Photo: © 2010, lil omm
Yoga and The Business of Life
Clear-eyed commitment to practice is prized by a Washington DC community and its families
BY MAGAZINE EDITOR SUSAN MAIER-MOUL
lil omm yoga: 4830 v street, nw washington, dc 20007 (behind blacksalt)
lil omm on the web
Yesterday The Magazine reviewed Yvon Chouinard who began his work in the world by making the tools he needed, tools that didn’t exist before he made them. Since that time, his company Patagonia has itself become a tool for change, and an education in successful business that is both sustainable and ethical.
Today we’re speaking with another inspired business innovator and community leader. Pleasance Lowengard Silicki is the founder and owner of a family based yoga studio in Washington DC.
lil omm came into being because like Chouinard, Pleasance couldn’t find what she needed. She didn’t default to thinking she was wrong about what she wanted or what was possible. Instead of conforming to limited options, she accepted the challenge of vocation and took her practice to the next level. Pleasance invented the kind of studio she – and, it turns out, many other families – really needed and wanted.
The Magazine of Yoga So you have classes for people of all ages?
Pleasance Lowengard Silicki That’s right. We have students from age 6 weeks old to a 96 year old who comes to the senior class.
At this stage in our lives, with young families, our class style allows us to remain in our practice at all times since many of us aren’t able to have a typical 90 minute practice anymore!
TMOY Where did you get the idea for your business? Was it lifelong dream, did it morph out of something else you were doing, or arrive like an inspiration?
Pleasance I saw a void in community.
Once I was pregnant, I didn’t really fit in to the DC yoga scene anymore. I was having a really special pregnancy experience and wanted a community to relate to about the changes.
I loved prenatal yoga at each studio I went to but it was never the focus – and since we have no family here, I really needed to connect.
I researched didn’t find anything that really felt right. That’s when I decided to open my own prenatal yoga center. Then of course I had my baby and started teaching mom and baby classes. Now she’s a toddler so we have toddler classes!
I realized that all families need a home to practice at whatever stage they are at. At this point we have many adult students with grown children.
TMOY Did everything just fall together?
Pleasance It took me over a year to find a space. I taught at the local Lululemon for a year or so before the studio opened. I started teaching prenatal and mom/baby and itsy bitsy to other moms who were interested. That was about all I could handle.
We started getting more requests but I couldn’t teach more classes. I had little childcare myself.
Then I had trouble registering people and the air conditioning at the place we used didn’t work well – clear signs to me that we had outgrown our spot and needed a new one. Then the hunt began for a home for lil omm!
TMOY How did it come to be “mostly moms”?
Pleasance I wanted to work with and learn from other moms who were also trying to find balance. We wanted to create a community where we would be comfy leaving our kids with our like-minded moms, trying to lead an intentional life.
It made the most sense for this community that we work together to cut down costs of childcare. I want to work and raise my daughter, so how do you do that? Open a yoga studio where your children are welcome and we swap for each other.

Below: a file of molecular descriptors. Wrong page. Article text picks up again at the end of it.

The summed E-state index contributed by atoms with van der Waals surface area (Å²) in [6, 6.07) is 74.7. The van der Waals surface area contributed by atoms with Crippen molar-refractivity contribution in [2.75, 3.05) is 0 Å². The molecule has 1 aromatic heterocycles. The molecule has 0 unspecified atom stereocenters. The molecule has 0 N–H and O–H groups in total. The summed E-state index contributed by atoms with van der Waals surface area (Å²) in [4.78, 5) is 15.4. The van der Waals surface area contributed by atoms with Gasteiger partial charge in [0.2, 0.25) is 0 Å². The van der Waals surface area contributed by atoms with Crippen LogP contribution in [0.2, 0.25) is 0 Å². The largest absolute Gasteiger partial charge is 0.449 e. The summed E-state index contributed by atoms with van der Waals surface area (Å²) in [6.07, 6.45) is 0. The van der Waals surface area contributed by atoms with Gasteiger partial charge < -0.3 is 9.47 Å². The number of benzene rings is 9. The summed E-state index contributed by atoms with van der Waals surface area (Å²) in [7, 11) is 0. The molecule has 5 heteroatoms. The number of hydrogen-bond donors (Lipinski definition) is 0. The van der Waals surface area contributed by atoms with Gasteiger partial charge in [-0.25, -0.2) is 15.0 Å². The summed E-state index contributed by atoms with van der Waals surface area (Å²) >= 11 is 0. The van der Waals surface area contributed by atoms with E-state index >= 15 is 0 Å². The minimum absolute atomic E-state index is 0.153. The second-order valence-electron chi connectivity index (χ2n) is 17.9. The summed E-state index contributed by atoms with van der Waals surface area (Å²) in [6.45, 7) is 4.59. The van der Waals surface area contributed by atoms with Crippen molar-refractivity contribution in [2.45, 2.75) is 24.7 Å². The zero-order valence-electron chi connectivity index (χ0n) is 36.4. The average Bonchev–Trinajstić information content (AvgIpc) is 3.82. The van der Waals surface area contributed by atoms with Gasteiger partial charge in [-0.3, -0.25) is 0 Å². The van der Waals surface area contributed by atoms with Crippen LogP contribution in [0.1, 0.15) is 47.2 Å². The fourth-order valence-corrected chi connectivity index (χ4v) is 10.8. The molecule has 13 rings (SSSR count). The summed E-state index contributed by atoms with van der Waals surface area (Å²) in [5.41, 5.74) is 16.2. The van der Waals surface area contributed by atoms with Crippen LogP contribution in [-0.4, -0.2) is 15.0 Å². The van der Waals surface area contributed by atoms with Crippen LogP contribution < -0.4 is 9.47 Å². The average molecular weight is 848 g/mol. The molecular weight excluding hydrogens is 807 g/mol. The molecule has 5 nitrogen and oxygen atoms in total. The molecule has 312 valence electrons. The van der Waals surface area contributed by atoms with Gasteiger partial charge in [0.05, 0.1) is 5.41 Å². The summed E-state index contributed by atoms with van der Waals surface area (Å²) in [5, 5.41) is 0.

Also, I have had teachers drop their kids at my house and I have dropped my daughter at their houses when we have needed childcare, some of us will gather our kids up and go to local library or take walks with double strollers with our kids.
The amount you get paid and have to pay for childcare when you teach yoga doesn’t always make sense.
Photo: Pleasance and Saylor
TMOY Shiva Rea often had her son with her when I took her trainings at Kripalu. Are there any unusual details for you to think about as a teacher with your baby in class?
Pleasance It’s important to check in with the stage your child is in. For example, if they are super clingy then it’s hard for them to hear your voice when you are teaching. We honor that and support each other by helping take the children out of the studio when they’re in that stage.
TMOY Any favorite anecdotes about lil omm?
Pleasance First mom and baby class I ever taught Saylor cried almost the whole time and finally I just had to sit down and nurse her while teaching. She, of course, was the only baby crying that first day!
Tomorrow, part two of our interview with Pleasance Lowengard Silicki, the founder of lil omm. We’ll find out how Pleasance keeps her energy up!
TMOY I know you have a huge joy in the community of people who share this dream with you. Any shout outs?
Pleasance With deep, deep heartfelt gratitude and love, I want to thank the TEAM of friends, family and lil omm teachers who helped opened the doors to this community based studio where all people are welcome to practice yoga in and inclusive way.
There is no way that lil omm would have opened without the commitment of Mel Silicki (Georgetown Development Corporation) who did the interior renovations and worked with Primed For Design on creating a warm and cozy space for us to play!
And also, co- director of lil omm yoga, Kristin Maresca who is brilliant, kind, loving and generous with all of her teachings and in her love and passion for yoga, motherhood, and life.
A special, special thank you for all that you do and all that you are.
Don’t miss today’s Profile companion post A Small Slice of the Universe – a love letter from a mother who found a real life line and a lot of love at lil omm.
We may publish any content, comments or ideas sent to us.
Name may be withheld by request.
© 2011, The Magazine of Yoga, LLC.